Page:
A God Walks into Abar

For fans desperate to see more hard ties to the Watchmen characters they know and love – episode eight is the one for you.

After the truly shocking twist about Doctor Manhattan’s identity, audiences got to know what life’s been like for the big blue brain for the past twenty years, and no one saw this coming. It’s a truly stunning piece of television that not only challenges what a narrative episode can do with a character’s perspective, but manages to perfectly encapsulate an iconic creation while adding new dimensions that fit perfectly to the nihilistic Doctor Manhattan. And although Watchmen is seemingly made up of ‘the best episode yet’ instalments – this is quite simply the best episode in the series so far… Let’s just hope the finale sticks the landing.

While it fills in even more gaps between the original book and Damon Lindelof’s new vision, for the first time we get to see what it’s really like to experience time the way Doctor Manhattan does. It makes for some truly fascinating conversations between several people at once, as he sees the past, present and future simultaneously. And interestingly, it sets up the events that kicked off the series in the first place. It’s a beautifully doomed paradox. Now unfortunately, that’s as far in without spoilers as is humanly possible…

The eighth episode explains many things that make up the absurd universe Watchmen takes place – like the random squidfalls. They’re manually created by Adrian Veidt to make the planet think they’re still experiencing the after-effects of the giant squid that eventually brought world peace. Jeremy Irons gives his best performance of the series so far as a beaten down, bored Ozymandias. As he and Yahya Abdul-Mateen II’s Doctor Manhattan bounce ideas off each other about hiding Jon’s identity for a normal life. Irons easily shows how Veidt fast leaps at the chance to be useful again, one last ride for the evil genius.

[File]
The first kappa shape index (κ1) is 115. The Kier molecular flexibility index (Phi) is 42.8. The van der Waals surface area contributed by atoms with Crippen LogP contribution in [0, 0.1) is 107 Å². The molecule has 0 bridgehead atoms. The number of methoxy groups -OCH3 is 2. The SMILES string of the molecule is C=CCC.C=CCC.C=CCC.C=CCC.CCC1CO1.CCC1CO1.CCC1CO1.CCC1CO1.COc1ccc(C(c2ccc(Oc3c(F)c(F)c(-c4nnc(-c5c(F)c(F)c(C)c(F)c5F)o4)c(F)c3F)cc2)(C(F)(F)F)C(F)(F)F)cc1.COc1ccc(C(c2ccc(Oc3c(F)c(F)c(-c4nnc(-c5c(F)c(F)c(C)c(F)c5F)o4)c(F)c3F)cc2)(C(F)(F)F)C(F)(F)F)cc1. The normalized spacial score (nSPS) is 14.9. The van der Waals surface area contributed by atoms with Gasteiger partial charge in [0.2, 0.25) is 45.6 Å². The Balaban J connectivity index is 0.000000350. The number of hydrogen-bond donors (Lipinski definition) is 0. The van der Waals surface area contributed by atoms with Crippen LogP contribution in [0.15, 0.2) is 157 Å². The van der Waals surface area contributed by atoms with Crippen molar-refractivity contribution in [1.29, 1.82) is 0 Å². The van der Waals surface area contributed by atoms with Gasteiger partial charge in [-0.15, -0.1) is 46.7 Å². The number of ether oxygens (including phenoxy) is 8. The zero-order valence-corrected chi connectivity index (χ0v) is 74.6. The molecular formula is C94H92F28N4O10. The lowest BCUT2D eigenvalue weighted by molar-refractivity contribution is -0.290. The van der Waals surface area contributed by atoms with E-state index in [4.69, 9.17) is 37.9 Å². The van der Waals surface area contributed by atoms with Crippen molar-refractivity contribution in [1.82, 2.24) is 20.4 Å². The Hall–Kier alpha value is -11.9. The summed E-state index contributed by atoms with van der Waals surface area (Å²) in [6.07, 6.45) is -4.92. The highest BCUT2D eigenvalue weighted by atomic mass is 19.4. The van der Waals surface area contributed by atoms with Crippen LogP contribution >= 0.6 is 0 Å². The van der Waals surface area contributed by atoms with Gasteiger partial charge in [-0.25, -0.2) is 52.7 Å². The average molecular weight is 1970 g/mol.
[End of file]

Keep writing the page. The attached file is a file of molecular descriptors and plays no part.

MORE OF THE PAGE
And yes, Doctor Manhattan did leave Earth to create life of his own – just not on Mars, but Europa. All these clones Veidt has been harvesting are two important figures in Jon Osterman’s backstory that adds extra layers to Doctor Manhattan that we didn’t even know existed. Damon Lindelof is neatly tying up all the mysteries he originally set up at the beginning of Watchmen and it’s undeniably satisfying to see play out onscreen.

But once again, it’s Regina King who’s the star of the show. Her constant sheer annoyance at Doctor Manhattan’s disregard for humanity and lack of societal boundaries makes her a genuine delight to watch as she quarrels with him in two separate time periods. Their first conversation (while scattered throughout the episode) is a perfect example of her expert delivery and flawless portrayal of Angela Abar.

Surprisingly, Doctor Manhattan doesn’t look terrible in real life when he isn’t a Snyder-esque CGI figure. It’s a little disarming at first because it isn’t what Watchmen fans are used to – but once we see Yahya Abdul-Mateen II simply strutting about with the iconic symbol on his forehead, it’s like he’s been playing Doctor Manhattan for years. It’s only until the final few minutes of the episode that the action kicks in and it suddenly becomes clear that the captivating conversations and incredible writing from Lindelof and the team are more entertaining than the violent set pieces. Sure, it’s fun watching Doctor Manhattan vaporize a group of racists – but seeing him grapple the moralities of the universe with Ozymandias is much more entertaining.

Regardless, the final scene leaves fans on a tantalising cliff-hanger for the season finale and it isn’t clear if anyone will make it out alive. And yes, that even includes the unkillable God. It’s five minutes to midnight on the Doomsday Clock now, folks.

Tick Tock.


Directed by: Nicole Kassell
Written by: Jeff Jensen
Cast: Regina King, Jean Smart, Hong Chaul, Jeremy Irons, Don Johnson, Yahya Abdul-Mateen II, Andrew Howard, Tom Mison, Sara Vickers



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